Vaccination of the fittest
By mid-april, countries around the world administered almost 900 million doses of Covid-19 vaccines. Just a year earlier, confirmed cases of the new disease had risen to one million globally. The rapid vaccination programme is an incredible achievement, reaching roughly twelve per cent of the worldwide population.
But a closer look at figures reveals a glaring disparity between richer and poorer economies. More than eight in every ten jabs have been administered in high- and upper-middle-income nations, while most low-income countries have not even started their vaccination processes.
To date, eleven vaccines are being used by different governments, with those developed by Moderna, Pfizer-biontech, and Oxfordastrazeneca emerging as the most popular. At the beginning of the year, things looked like they were going according to plan. That did not last long.
While countries compete for doses and threaten each other with halting of material supplies, medical issues traced to the jabs are raising levels of vaccine scepticism among citizens.
European nations have fallen behind the UK and the US in their vaccination campaigns as member states vent frustration with an EU testing and procurement process that was meant to facilitate distribution. The European Commission has publicly rebuked Astrazeneca for failing to honour its supply commitments after the company slashed its deliveries by half and effectively pulling the brakes on vaccination in the bloc.
The pharmaceutical giant came under intense scrutiny following reports linking its vaccine to cases of cerebral blood clots. National
health authorities went their independent ways, some suspending the roll-out altogether, some excluding entire cohorts of the populations, and others steaming ahead with their original plans. The chaos opened the floodgates to a deluge of misinformation.
The blood-clot panic spread to Moderna and Pfizer, too. In a separate incident, the latter walked into a heated dispute with the leaders of the world’s most successful vaccination programme: Israel. The American company withheld a shipment of filled vials, accusing the country of failing to pay for a previous order of 2.5 million doses. Opposition leaders in the country, meanwhile, allege that the government has paid higher prices for Pfizer vaccines than other countries.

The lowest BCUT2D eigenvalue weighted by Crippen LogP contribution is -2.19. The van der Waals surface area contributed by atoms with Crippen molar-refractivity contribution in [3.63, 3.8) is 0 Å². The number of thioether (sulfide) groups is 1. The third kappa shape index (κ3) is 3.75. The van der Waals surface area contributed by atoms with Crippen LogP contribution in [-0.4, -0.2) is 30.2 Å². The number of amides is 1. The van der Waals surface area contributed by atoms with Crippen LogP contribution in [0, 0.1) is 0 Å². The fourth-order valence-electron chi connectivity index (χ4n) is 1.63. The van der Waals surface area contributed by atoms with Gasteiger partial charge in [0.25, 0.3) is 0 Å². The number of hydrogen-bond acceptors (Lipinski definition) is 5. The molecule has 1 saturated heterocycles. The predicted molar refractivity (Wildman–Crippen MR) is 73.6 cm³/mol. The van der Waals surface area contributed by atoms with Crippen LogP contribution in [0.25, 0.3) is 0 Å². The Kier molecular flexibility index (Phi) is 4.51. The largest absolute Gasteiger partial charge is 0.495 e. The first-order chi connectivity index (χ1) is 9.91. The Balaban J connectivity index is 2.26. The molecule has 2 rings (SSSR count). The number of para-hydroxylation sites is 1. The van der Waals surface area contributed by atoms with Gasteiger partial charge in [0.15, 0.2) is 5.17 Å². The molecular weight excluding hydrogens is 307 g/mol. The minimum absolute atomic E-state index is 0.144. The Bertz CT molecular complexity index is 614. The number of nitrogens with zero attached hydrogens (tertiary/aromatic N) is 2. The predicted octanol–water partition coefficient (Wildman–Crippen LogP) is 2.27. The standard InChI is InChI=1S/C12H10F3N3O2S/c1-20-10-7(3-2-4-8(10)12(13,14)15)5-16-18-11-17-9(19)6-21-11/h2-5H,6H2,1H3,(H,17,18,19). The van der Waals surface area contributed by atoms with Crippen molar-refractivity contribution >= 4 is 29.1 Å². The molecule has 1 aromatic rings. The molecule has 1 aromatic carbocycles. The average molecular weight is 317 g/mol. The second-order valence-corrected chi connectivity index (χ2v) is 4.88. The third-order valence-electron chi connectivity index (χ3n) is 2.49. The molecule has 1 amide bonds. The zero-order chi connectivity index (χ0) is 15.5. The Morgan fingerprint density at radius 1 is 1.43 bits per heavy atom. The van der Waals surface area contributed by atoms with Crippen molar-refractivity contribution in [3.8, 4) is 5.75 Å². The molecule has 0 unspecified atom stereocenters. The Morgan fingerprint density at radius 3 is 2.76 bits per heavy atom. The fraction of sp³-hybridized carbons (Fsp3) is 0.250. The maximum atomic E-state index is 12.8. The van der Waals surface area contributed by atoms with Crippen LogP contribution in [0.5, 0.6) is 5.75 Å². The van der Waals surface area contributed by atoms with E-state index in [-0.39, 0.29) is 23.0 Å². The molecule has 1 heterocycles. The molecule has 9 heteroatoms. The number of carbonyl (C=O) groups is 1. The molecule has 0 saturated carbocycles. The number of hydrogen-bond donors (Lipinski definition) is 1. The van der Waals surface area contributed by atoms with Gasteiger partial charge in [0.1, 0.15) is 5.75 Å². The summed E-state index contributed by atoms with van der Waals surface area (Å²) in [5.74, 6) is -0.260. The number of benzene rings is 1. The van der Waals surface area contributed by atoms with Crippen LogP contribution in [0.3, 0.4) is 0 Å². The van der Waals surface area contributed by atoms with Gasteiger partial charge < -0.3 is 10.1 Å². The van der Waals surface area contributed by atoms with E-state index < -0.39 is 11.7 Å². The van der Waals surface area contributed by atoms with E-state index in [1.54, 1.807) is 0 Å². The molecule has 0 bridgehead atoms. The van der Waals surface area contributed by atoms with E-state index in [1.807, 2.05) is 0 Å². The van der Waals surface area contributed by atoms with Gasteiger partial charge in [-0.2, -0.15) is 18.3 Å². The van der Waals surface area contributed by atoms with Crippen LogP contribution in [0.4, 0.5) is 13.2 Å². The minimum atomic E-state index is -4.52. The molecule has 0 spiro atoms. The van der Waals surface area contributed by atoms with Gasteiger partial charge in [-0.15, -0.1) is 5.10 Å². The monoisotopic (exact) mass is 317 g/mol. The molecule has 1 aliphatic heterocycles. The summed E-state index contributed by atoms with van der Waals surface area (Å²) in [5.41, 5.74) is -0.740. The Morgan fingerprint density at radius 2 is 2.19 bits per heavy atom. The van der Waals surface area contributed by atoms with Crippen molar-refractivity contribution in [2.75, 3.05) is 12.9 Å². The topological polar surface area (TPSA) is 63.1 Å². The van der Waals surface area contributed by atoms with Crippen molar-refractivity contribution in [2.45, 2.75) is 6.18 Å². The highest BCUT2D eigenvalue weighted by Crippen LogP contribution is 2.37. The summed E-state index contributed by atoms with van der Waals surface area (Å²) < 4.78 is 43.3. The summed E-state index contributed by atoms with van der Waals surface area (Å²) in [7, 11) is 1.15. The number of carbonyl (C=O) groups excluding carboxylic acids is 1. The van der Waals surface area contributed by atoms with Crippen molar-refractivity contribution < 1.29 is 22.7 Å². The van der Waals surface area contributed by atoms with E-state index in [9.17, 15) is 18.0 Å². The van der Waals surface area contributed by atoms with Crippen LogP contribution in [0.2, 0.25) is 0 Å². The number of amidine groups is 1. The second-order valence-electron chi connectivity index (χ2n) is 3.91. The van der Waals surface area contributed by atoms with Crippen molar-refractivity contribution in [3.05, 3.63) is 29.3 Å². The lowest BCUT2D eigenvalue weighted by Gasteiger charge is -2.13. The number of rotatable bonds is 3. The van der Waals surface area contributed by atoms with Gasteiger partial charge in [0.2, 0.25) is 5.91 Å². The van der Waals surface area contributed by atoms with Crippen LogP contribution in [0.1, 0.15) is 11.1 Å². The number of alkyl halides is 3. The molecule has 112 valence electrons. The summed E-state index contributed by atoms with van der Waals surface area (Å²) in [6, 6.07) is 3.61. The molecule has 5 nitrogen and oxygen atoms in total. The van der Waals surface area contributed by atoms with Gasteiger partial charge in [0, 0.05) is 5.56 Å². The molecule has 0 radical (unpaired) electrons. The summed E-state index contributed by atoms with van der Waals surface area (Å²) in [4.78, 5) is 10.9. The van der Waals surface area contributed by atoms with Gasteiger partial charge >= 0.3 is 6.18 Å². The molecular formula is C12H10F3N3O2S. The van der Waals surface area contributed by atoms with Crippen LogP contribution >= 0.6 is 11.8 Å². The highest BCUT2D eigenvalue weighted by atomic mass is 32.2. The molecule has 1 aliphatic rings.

Moderna also cut deliveries to the US, Canada, and the UK, practically half its market in terms of size, as issues continue to crop up along the supply chain. The company’s Swiss-based manufacturing partner is struggling to keep up with production capacity while pressure on its Massachusetts plant is piling following the halting of Johnson and Johnson vaccines by US states.
Populations can ill-afford delays, but lower-income countries have much less room for manoeuvre than richer economies. In March, the World Health Organisation informed nations participating in the Covax project that consignments of doses had to be postponed. It was forced to issue a similar notification in April.
The Un-backed project is now asking high-income nations to donate millions of doses to compensate for the critical shortfall. World leaders have frequently repeated the mantra that no country is safe until every country is safe, but in such a volatile environment, governments probably fear their constituents more than the virus.